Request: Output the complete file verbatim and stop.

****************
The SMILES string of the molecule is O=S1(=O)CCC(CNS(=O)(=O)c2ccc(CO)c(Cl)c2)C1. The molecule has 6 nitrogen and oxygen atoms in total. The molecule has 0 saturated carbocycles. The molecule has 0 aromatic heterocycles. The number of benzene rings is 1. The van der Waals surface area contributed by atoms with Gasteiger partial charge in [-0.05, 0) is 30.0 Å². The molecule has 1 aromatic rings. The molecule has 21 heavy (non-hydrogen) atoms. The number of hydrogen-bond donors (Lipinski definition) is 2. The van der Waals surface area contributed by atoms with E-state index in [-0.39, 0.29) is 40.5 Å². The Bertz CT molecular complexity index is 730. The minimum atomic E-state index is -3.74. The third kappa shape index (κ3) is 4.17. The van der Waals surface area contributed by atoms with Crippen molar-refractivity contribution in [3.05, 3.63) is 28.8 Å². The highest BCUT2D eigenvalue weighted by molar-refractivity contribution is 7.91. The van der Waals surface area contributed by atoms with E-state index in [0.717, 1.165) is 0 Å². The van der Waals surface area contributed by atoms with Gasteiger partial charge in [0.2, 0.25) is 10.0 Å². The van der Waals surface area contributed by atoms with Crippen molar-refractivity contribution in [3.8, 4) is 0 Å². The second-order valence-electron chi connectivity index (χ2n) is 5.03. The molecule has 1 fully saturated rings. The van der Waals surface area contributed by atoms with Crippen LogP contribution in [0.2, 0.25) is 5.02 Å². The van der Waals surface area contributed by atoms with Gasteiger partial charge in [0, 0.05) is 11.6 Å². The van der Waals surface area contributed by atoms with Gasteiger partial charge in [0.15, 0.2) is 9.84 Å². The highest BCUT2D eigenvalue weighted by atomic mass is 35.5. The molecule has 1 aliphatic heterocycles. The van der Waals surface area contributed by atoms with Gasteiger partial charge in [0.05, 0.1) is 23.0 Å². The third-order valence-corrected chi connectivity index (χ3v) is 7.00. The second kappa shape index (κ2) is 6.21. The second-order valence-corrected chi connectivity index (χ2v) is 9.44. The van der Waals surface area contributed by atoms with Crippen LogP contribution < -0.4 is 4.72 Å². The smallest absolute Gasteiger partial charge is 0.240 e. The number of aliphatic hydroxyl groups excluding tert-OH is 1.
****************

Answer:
The SMILES string of the molecule is O=S1(=O)CCC(CNS(=O)(=O)c2ccc(CO)c(Cl)c2)C1. The molecule has 6 nitrogen and oxygen atoms in total. The molecule has 0 saturated carbocycles. The molecule has 0 aromatic heterocycles. The number of benzene rings is 1. The van der Waals surface area contributed by atoms with Gasteiger partial charge in [-0.05, 0) is 30.0 Å². The molecule has 1 aromatic rings. The molecule has 21 heavy (non-hydrogen) atoms. The number of hydrogen-bond donors (Lipinski definition) is 2. The van der Waals surface area contributed by atoms with E-state index in [-0.39, 0.29) is 40.5 Å². The Bertz CT molecular complexity index is 730. The minimum atomic E-state index is -3.74. The third kappa shape index (κ3) is 4.17. The van der Waals surface area contributed by atoms with Crippen molar-refractivity contribution in [3.05, 3.63) is 28.8 Å². The highest BCUT2D eigenvalue weighted by molar-refractivity contribution is 7.91. The van der Waals surface area contributed by atoms with E-state index in [0.717, 1.165) is 0 Å². The van der Waals surface area contributed by atoms with Gasteiger partial charge in [0.2, 0.25) is 10.0 Å². The van der Waals surface area contributed by atoms with Crippen molar-refractivity contribution in [3.8, 4) is 0 Å². The second-order valence-electron chi connectivity index (χ2n) is 5.03. The molecule has 1 fully saturated rings. The van der Waals surface area contributed by atoms with Crippen LogP contribution in [0.2, 0.25) is 5.02 Å². The van der Waals surface area contributed by atoms with Gasteiger partial charge in [0, 0.05) is 11.6 Å². The van der Waals surface area contributed by atoms with Gasteiger partial charge in [0.15, 0.2) is 9.84 Å². The highest BCUT2D eigenvalue weighted by atomic mass is 35.5. The molecule has 1 aliphatic heterocycles. The van der Waals surface area contributed by atoms with Gasteiger partial charge in [0.05, 0.1) is 23.0 Å². The third-order valence-corrected chi connectivity index (χ3v) is 7.00. The second kappa shape index (κ2) is 6.21. The second-order valence-corrected chi connectivity index (χ2v) is 9.44. The van der Waals surface area contributed by atoms with Crippen LogP contribution < -0.4 is 4.72 Å². The smallest absolute Gasteiger partial charge is 0.240 e. The number of aliphatic hydroxyl groups excluding tert-OH is 1.